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January 31, 2013
Ravens LB Ayanbadejo: Culliver's anti-gay comments are chance for 'learning experience'

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NEW ORLEANS -- Baltimore Ravens linebacker Brendon Ayanbadejo was a popular figure when the team met media at its hotel this morning. Ayanbadejo, a vocal supporter of gay rights, was asked about his reaction when he heard the comments made Tuesday by 49ers cornerback Chris Culliver that gays would not be welcome in the 49ers' locker room. Here is Ayanbadejo's response in full:

"You know, I think that in San Francisco, and being from the Bay Area myself, that's something that we really try to preach -- love and acceptance of everybody. And so I couldn't really even say anything negative to the young man. It's just one of those things where you have to live and you have to learn. And I said earlier on (a TV broadcast) -- in the words of Martin Luther King, you can't fight hate with hate. You have to fight hate with love. We've all made our mistakes, we've all been there and done certain things, and we've hurt people regardless if we meant to do it or not. But more than anything it's an opportunity to have a learning experience.

"I've preached since day one to my teammates that there's certain words you can't say. And when they're around me they know -- if B.A.'s around, you can't say 'gay' in a derogatory manner, you can't say the three-letter 'f' word. And I tell them, I go, you can't say those things. And if people hear you say those things, regardless if you mean them or not, they're going to fry you. And if it's in a public arena your whole reputation's going to be roasted for it.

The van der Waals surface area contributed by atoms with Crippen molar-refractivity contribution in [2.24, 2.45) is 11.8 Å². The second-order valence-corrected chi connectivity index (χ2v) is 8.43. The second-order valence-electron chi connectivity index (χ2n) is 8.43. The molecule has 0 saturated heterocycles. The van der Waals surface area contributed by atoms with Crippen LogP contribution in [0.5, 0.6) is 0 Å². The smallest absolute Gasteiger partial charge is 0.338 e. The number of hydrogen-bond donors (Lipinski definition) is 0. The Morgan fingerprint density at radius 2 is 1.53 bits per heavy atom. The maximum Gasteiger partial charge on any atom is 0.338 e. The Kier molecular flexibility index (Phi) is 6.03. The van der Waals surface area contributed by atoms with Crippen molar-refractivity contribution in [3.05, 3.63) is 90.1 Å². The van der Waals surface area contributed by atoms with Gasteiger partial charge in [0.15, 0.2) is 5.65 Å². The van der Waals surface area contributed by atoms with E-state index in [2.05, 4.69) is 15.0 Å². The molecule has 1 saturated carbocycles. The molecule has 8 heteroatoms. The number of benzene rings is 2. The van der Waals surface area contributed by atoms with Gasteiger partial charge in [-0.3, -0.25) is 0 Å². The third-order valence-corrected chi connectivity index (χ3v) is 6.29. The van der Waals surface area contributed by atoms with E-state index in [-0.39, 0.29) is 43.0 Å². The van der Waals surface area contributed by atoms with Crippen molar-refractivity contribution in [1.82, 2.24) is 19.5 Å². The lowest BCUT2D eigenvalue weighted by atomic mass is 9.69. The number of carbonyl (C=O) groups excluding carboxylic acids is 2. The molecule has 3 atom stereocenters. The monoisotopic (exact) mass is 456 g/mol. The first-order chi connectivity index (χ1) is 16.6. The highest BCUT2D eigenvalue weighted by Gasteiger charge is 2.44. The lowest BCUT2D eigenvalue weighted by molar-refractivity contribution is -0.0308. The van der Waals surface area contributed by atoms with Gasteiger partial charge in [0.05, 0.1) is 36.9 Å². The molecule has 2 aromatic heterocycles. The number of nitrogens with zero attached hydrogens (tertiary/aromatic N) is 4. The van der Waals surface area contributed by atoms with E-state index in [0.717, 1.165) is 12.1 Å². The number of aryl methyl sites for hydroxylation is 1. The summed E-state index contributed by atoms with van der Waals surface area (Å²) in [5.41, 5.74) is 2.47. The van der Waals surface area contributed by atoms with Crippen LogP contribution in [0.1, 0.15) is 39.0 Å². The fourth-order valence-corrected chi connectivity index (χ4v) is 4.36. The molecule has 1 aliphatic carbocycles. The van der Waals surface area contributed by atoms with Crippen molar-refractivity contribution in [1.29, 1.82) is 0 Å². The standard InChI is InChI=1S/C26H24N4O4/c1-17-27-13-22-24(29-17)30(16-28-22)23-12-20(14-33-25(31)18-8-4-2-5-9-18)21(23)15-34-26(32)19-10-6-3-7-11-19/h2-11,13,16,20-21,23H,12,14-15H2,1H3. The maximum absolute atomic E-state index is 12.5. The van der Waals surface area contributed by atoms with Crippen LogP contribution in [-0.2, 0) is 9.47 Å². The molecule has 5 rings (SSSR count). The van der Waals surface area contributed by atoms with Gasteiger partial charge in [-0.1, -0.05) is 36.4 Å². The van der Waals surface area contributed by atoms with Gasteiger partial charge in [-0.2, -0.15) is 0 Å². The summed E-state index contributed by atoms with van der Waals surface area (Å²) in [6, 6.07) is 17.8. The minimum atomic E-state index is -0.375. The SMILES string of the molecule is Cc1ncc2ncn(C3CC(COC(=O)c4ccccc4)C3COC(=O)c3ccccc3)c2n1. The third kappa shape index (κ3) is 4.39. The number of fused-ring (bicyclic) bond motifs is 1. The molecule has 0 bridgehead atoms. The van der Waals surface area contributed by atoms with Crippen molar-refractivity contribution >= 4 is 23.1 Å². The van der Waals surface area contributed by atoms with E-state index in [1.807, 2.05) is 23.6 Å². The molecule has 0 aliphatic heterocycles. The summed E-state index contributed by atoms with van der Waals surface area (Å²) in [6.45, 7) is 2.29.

So we've kind of seen it happen this time. So we just have to all learn from what happened, from this mistake. He apologized and hopefully he'll learn. And he's in the Bay Area, and it's really important there, it's pertinent there. So I think he's going to learn and he's going to grow to be a better person for it."

Culliver made the anti-gay comments to a radio host during Media Day on Tuesday, saying: "I don't do the gay guys, man. I don't do that. No, we don't got no gay people on the team, they gotta get up out of here if they do. Can't be with that sweet stuff. Nah ... can't be ... in the locker room, man. Nah." He issued an apology Wednesday evening, hours after the 49ers issued a statement rejecting Culliver's comments.

Ayanbadejo, 36, who attended high school in Santa Cruz, has been a national story in recent months for his backing of same-sex unions, including vocally supporting a successful vote for marriage equality in Maryland. He largely shunned the topic during Media Day, saying then that he felt the focus this week should be on football, but was effusive with his answers today.

Asked if he believes Culliver's comments represent a common feeling among NFL players, Ayanbadejo said: "Yeah, it's pretty normal. It's pretty normal behavior."

The 49ers and homosexuality in the NFL had already been linked in the news this week when former 49ers offensive lineman Kwame Harris appeared in San Mateo County Superior Court on charges that he assaulted an ex-boyfriend.

Asked how close he thinks the NFL is to having a gay player come out while playing, Ayanbadejo said: "I don't know. I really, honestly don't know. I just know that the San Francisco 49ers organization did an 'It Gets Better' campaign, and the Baltimore Ravens preach that we don't accept discrimination in any way. So with two teams like that -- and we're here in the Super Bowl -- with organizations like that setting the precedence for society and the way that there should be inclusiveness in sports, hopefully we're paving the way to having people just be who they are."

-- Matt Kawahara



MATTHEW BARROWS

Matt was born in Blacksburg, Va., and attended the University of Virginia. He graduated in 1995, went to Northwestern for a journalism degree a year later, and got his first job at a South Carolina daily in 1997. He joined The Bee as a Metro reporter in 1999 and started covering the 49ers in 2003. His favorite player of all time is Darrell Green.

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